Over a month ago I wrote a post on the relationship between the Gospel and culture which has since expanded into five longer posts – of which this is the final part. In the original post I wrote:
…in any culture, we must take the Bible as a whole and read and teach in the context of the full message of Scripture. Each culture has its favourite stories and metaphors from the Bible, but they must be kept in the full context of God’s mission of revelation and reconciliation through Jesus Christ.
And in a comment in one of the other posts Ian Pitt wrote:
It’s relatively easy to recognize cultural behaviour in others – whether we look at the prevailing norms and assumptions made historically, amongst different age-cohorts or diverse countries of origin! How can we can form a dispassionate assessment of our own cultural “baggage”?
Do we need to hear from others, or are there tools we might use to help us?
It is vitally important that we are all creatures of our culture; of the background that shaped us. No one comes to the Christian faith without a cultural baggage which determines lots of their thoughts and attitudes. We then add another cultural layer depending on the Christian community we belong to. Now culture goes very deep and we hold cultural values strongly and react to them emotionally. Let me give you an example.
I was brought up to say ‘please’ and ‘thank-you’ whenever I asked for or received something and when people don’t say please and thank you I find it very rude and I can get quite annoyed. Now, the Kouya don’t actually have a word for ‘please’ they just say ‘give me that’. To me, that is very, very rude and I would find irritation swelling up inside me when Kouya people asked me to give something. On the other hand, the Kouya have incredibly complex ways of saying thank-you and I’m pretty sure that they found me rude when I didn’t get those right.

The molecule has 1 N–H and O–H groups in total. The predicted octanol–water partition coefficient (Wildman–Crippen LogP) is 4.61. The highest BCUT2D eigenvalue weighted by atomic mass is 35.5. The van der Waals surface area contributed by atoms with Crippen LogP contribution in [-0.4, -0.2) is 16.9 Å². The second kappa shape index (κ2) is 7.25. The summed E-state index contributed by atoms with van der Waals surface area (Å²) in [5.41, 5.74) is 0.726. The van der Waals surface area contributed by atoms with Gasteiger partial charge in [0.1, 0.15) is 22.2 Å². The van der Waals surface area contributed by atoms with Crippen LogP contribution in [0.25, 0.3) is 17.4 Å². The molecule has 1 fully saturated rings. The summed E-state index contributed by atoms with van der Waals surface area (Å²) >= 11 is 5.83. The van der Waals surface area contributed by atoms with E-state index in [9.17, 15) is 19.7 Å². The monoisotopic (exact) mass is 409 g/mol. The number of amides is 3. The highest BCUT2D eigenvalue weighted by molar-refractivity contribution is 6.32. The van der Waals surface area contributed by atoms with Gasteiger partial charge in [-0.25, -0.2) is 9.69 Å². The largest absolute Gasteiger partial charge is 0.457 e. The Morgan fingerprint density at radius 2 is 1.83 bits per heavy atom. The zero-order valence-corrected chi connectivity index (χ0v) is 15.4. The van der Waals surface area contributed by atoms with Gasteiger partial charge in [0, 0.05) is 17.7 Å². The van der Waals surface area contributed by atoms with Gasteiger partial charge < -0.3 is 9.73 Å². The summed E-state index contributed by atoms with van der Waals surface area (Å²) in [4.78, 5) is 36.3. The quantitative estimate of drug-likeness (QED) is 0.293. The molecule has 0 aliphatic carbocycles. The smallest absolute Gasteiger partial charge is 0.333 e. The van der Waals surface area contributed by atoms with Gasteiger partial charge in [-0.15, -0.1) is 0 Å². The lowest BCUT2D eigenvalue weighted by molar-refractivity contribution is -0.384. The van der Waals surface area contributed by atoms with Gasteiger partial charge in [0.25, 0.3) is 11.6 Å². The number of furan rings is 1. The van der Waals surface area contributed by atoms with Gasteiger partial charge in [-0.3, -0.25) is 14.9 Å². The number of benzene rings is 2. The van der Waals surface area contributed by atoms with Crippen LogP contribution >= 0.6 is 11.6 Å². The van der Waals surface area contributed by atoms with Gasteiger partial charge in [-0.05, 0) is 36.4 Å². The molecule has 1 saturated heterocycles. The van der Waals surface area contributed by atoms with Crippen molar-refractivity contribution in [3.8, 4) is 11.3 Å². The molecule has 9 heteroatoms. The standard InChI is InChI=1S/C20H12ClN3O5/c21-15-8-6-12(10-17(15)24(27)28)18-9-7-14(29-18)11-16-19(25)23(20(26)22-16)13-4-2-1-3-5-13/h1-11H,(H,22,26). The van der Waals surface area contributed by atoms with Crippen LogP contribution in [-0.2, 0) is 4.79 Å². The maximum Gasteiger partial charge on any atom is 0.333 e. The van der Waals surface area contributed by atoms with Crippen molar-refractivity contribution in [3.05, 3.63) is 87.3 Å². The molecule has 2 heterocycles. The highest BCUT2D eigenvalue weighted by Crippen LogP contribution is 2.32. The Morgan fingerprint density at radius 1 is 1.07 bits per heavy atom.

Because of the depth of feeling that little things like this create, it would be easy for me to think that the Kouya were wrong for not saying ‘please’. We assume our own cultural values to be universal, or Biblical: but that would be wrong. The Bible calls us to be respectful and considerate of one another; but it doesn’t tell us exactly how to do that – the Kouya show care and respect one way and the Brits another, both are valid in their context. Yes, there are universals (do not murder, do not steal…) but the Gospel does not give us a step by step blueprint for how we should live. As I’ve written elsewhere the purpose of the Bible is to shape our thinking so that we can make correct choices and decisions – not to tell us exactly what we should do.
So we can’t turn to Scripture to find out what a British Church should look like or how our community should live out the Gospel in minute detail. For example, we are told that Christians should meet together for the breaking of bread, but we are not told how and when we should meet nor how often. Church buildings, homes, under a shade tree: the location doesn’t matter – but the principle does.
- If we are to develop a Gospel mindset we need to allow our minds to be shaped by the whole of Scripture. Individuals or communities which over emphasise one part of the Bible over others will tend to skew their expression of the Gospel. I would argue that many British churches I know do not take the Gospels themselves seriously enough and so miss out on Jesus radical call to transform our current society. Too much attention to Paul, or to the Old Testament or to any one part of Scripture over and above the others is not healthy.
- As Ian suggests in the quote above, probably the only way to really tell if our dearly held values are Biblical or cultural is to have someone from outside look at us and advise us. This is part of the wonderful privilege of belonging to an international, multicultural body.
- Don’t get me wrong: because something is cultural does not make it bad. But Gospel values must come first and cultural expressions must change when culture changes.
- This is going to sound cynical but stick with me! The tighter that a Christian community holds on to something then the more likely it is that the thing is cultural and not Scriptural. Or to put it in the words of a friend to whom I’ll grant anonymity (you can own up if you wish) many Christians would change their theology before they change their practices.